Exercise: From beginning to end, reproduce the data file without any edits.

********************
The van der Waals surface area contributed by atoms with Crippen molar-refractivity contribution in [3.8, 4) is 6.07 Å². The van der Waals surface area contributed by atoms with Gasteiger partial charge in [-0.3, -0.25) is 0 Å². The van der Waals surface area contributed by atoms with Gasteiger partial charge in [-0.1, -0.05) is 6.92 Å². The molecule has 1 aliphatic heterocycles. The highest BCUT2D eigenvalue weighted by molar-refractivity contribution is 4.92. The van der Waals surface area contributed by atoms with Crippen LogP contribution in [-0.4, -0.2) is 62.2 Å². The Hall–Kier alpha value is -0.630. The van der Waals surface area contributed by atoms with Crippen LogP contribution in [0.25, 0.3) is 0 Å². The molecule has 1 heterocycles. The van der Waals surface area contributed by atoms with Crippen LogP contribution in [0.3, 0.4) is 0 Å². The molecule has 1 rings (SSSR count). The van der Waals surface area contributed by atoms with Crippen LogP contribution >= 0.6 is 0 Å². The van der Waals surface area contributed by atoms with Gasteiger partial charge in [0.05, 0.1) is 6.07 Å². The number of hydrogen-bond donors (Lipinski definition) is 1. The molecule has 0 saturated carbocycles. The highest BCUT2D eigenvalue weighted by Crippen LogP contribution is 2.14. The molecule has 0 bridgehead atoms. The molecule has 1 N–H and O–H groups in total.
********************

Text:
The van der Waals surface area contributed by atoms with Crippen molar-refractivity contribution in [3.8, 4) is 6.07 Å². The van der Waals surface area contributed by atoms with Gasteiger partial charge in [-0.3, -0.25) is 0 Å². The van der Waals surface area contributed by atoms with Gasteiger partial charge in [-0.1, -0.05) is 6.92 Å². The molecule has 1 aliphatic heterocycles. The highest BCUT2D eigenvalue weighted by molar-refractivity contribution is 4.92. The van der Waals surface area contributed by atoms with Crippen LogP contribution in [-0.4, -0.2) is 62.2 Å². The Hall–Kier alpha value is -0.630. The van der Waals surface area contributed by atoms with Crippen LogP contribution in [0.25, 0.3) is 0 Å². The molecule has 1 heterocycles. The van der Waals surface area contributed by atoms with Crippen LogP contribution in [0.3, 0.4) is 0 Å². The molecule has 1 rings (SSSR count). The van der Waals surface area contributed by atoms with Crippen LogP contribution >= 0.6 is 0 Å². The van der Waals surface area contributed by atoms with Gasteiger partial charge in [0.05, 0.1) is 6.07 Å². The number of hydrogen-bond donors (Lipinski definition) is 1. The molecule has 0 saturated carbocycles. The highest BCUT2D eigenvalue weighted by Crippen LogP contribution is 2.14. The molecule has 0 bridgehead atoms. The molecule has 1 N–H and O–H groups in total.